Poetry. The poems of A CLOCK WITH NO HANDS celebrate, with all the rust and anger in a dying mill town, the author's memories and experiences growing up in Lowell, Massachusetts in the 1940s and 50s. "His language is clear, without tricks or fancy moves, yet his directness is powerful, and the effect are human" - Paul Zimmer. "In these poems there is a finite and definable portrait of a time and a city. The city was the ethnic Lowell, Massachusetts where and when both Jack Kerouac and Anne Sexton attended high school. The poetry itself is a terrific read and I had both the nostalgic and the proverbial time of my life reading this book, including the contents page, twice over. Further, for those Kerouac fans not lucky enough to be from Lowell, the book is a must buy, must have, must read" - Michael Casey.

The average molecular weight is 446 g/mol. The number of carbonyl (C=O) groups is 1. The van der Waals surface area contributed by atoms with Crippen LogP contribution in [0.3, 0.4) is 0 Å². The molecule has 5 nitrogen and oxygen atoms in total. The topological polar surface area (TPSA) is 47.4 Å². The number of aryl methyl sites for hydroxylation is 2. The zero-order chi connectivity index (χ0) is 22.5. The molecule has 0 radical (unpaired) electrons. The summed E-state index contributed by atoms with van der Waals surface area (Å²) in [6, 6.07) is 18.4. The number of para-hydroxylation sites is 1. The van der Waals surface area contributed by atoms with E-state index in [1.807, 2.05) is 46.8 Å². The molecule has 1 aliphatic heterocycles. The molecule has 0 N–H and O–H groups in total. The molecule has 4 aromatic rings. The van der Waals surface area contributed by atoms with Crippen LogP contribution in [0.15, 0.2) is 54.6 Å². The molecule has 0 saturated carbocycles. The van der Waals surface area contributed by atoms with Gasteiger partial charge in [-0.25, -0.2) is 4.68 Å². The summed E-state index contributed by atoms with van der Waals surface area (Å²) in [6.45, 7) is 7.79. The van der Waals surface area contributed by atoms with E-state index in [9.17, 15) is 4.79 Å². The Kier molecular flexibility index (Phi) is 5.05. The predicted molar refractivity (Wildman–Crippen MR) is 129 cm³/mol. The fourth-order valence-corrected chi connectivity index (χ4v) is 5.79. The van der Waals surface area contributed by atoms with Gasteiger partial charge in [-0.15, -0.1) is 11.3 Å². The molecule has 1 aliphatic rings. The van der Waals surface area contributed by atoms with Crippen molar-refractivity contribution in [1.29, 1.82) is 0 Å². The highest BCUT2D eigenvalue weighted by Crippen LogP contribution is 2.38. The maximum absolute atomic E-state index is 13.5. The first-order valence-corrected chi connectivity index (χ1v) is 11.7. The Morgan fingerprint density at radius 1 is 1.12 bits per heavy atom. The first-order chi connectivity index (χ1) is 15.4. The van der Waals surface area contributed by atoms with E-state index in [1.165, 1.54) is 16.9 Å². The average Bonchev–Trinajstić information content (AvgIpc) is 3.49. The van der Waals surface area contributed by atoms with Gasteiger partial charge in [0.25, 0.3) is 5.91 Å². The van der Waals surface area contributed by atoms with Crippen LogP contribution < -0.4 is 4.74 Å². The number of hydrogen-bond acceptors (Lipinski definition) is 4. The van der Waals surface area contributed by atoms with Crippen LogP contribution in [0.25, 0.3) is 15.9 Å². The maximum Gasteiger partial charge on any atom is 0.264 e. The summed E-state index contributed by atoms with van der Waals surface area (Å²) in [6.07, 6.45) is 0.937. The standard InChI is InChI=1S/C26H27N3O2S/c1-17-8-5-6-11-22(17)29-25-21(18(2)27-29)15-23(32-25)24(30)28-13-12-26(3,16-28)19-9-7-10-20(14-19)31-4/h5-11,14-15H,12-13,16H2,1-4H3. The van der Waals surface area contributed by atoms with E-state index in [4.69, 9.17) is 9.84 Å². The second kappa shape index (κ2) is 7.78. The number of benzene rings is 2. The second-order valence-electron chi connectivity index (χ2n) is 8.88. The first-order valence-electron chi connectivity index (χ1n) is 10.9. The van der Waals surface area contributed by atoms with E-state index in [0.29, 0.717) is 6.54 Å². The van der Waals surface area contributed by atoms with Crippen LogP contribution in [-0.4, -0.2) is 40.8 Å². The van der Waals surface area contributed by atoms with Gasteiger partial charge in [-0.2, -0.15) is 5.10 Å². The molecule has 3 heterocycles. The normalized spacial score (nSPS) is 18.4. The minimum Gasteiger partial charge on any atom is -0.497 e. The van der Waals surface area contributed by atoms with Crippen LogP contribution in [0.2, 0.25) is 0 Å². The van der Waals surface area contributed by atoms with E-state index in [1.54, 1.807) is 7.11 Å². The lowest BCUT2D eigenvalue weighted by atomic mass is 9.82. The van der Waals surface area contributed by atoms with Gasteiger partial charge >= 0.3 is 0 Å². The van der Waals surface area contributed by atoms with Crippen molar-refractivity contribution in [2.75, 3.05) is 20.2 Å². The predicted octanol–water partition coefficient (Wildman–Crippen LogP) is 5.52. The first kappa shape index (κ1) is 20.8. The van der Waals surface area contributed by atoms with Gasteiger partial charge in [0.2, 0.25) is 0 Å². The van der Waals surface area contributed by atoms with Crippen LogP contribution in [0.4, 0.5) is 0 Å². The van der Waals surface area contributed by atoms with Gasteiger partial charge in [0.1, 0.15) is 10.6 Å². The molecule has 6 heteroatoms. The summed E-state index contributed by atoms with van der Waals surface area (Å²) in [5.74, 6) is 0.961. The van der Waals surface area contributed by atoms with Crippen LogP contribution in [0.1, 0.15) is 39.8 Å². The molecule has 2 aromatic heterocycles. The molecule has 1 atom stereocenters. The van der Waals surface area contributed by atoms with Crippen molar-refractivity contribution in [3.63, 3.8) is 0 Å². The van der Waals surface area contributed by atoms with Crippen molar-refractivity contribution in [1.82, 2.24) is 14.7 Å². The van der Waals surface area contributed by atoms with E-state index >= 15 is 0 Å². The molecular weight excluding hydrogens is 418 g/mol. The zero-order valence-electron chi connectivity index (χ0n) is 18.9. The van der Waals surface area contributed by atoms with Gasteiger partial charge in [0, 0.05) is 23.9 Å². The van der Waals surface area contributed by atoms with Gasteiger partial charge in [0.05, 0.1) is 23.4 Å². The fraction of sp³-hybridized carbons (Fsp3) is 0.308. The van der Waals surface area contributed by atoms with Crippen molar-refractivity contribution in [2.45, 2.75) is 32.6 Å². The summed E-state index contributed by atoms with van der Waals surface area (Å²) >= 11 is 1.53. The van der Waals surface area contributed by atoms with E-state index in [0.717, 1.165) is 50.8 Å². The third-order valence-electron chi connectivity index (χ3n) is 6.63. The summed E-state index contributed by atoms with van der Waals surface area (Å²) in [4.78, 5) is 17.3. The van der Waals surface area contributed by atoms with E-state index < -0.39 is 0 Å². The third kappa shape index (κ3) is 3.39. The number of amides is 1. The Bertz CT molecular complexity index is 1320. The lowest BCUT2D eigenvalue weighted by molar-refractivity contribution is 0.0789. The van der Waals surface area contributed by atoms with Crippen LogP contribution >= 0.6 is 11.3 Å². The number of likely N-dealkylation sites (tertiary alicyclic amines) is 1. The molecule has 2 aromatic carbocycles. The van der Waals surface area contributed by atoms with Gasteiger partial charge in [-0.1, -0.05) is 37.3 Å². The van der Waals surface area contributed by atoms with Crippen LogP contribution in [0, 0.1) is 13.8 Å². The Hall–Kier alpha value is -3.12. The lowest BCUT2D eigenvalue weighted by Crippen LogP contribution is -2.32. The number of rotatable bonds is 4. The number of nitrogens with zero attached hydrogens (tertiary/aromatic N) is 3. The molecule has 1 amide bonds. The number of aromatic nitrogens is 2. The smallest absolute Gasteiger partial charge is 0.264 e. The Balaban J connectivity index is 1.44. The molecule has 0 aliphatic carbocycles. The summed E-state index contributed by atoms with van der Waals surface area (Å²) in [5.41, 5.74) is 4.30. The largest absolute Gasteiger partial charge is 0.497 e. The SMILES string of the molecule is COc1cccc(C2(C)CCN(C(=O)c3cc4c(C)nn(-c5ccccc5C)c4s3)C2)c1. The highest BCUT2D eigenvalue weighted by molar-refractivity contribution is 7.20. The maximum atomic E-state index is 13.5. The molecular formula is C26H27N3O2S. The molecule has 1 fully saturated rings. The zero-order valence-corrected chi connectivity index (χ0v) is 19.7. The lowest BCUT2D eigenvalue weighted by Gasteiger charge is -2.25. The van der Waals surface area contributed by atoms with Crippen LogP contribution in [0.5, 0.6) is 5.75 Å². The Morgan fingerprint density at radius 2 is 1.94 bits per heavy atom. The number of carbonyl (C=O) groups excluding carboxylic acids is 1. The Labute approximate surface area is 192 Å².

From 1970 to 1994, Sexton taught English and creative writing at the University of Alaska - Anchorage where he established the creative writing program and served as English Department chair for several years. He was a founding editor of the Alaska Quarterly Review, leaving the magazine when in retired in 1994. He was appointed Alaska's Poet Laureate in 1995. He is the author of eight books of poetry. His latest is A Clock With No Hands, Adastra 2007, a collection of poems about growing up in Lowell, Massachusetts. Sexton and his wife, Sharyn, spend every other winter in Eastport, Maine.